The phenomenon commonly affects high-achievers who set high standards for their professional life and endeavour to excel at every task. One of the main ways to manage the feelings associated with Imposter Syndrome is by accepting that perfectionism simply cannot be achieved all the time, even with the greatest effort to do so. You can always ask your manager for more regular one-to-ones, allowing you to track your progress, gain an understanding of how well you’re doing at work and acknowledge the areas where you may need some extra help and support.
Alongside this, alter the way that you address your thoughts when your mind is telling you that you’re not good enough, what would you say if your friend thought this about themselves? We are often much harsher on ourselves than we are with others and taking ourselves out of the situation allows us to gain a more sense of whether our expectations are realistic or too high.
First things first, we all make mistakes, every single one of us. We simply wouldn’t be human if we didn’t. For an anxious mind, however, we know that doesn’t help with the feelings of worry and guilt; so here is our top tip: use a decatastrophizing worksheet. It’s a tool used in Cognitive Behavioural Therapy and helps to assess a situation with a realistic perspective before the anxiety takes hold, allowing you to feel a sense of control. Questions include:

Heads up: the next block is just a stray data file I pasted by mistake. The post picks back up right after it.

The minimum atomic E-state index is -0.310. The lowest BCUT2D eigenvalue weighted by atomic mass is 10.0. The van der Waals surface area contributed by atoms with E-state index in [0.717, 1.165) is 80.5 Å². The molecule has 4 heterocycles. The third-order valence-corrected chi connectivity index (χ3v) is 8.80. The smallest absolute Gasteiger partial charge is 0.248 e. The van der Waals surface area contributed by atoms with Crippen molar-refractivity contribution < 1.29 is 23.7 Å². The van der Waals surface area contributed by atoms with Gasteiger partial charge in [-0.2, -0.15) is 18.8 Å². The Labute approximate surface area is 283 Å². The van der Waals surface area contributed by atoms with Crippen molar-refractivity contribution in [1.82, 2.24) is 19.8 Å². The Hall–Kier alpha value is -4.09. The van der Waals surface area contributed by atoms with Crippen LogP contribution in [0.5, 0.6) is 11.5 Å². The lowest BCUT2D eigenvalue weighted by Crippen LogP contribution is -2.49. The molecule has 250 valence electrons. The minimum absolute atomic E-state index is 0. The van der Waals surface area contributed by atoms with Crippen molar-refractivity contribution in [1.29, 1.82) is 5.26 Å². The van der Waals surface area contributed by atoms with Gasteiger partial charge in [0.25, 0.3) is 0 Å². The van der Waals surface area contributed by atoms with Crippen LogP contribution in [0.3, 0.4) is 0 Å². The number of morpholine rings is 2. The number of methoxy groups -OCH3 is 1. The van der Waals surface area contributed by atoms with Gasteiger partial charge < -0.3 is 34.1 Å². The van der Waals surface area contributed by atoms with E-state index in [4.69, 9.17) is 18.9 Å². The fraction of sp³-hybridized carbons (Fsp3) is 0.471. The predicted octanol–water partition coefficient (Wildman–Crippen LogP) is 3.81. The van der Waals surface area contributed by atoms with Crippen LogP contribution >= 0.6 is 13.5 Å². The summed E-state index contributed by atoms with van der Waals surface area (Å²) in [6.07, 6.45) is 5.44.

Once you’ve completed your worksheet, ask to speak to your manager in private, explain the situation and your anxieties; your manager will be well equipped with solutions if they are needed at all. Sometimes you just need space to vent, air your worries and someone to sit and listen.
In every job, at every level, there is always going to be one task that you enjoy a whole lot less than others and sometimes it’s not going to be possible to get yourself out of that situation. In this case, use it as a learning curve and accept that it’s not going to be your favourite experience but it is going to help you in the long run.
It’s the unfortunate truth that you can only truly overcome your anxiety by doing what makes you anxious, just like Nour! However, that doesn’t mean you need to throw yourself in the deep end for gladiator battle of sink or swim, we can make little but meaningful steps towards our goal and accept that it will be an uncomfortable process.
Think of the task at work that makes you the most anxious, how long does it take to complete? I’ve always found that putting a time limit on a worry alleviates the pressure and helps you feel more in control. Let’s say you have to present for five minutes at work, in six minutes, it’s all going to be over. If you can lend yourself five minutes to travel outside of our comfort zone, then that’s all you need to overcome a barrier.
Exactly like in Nour’s experience, you will gradually become desensitised to the situations that once induced anxious feelings and begin to overcome barriers that have stopped you from reaching your own goals.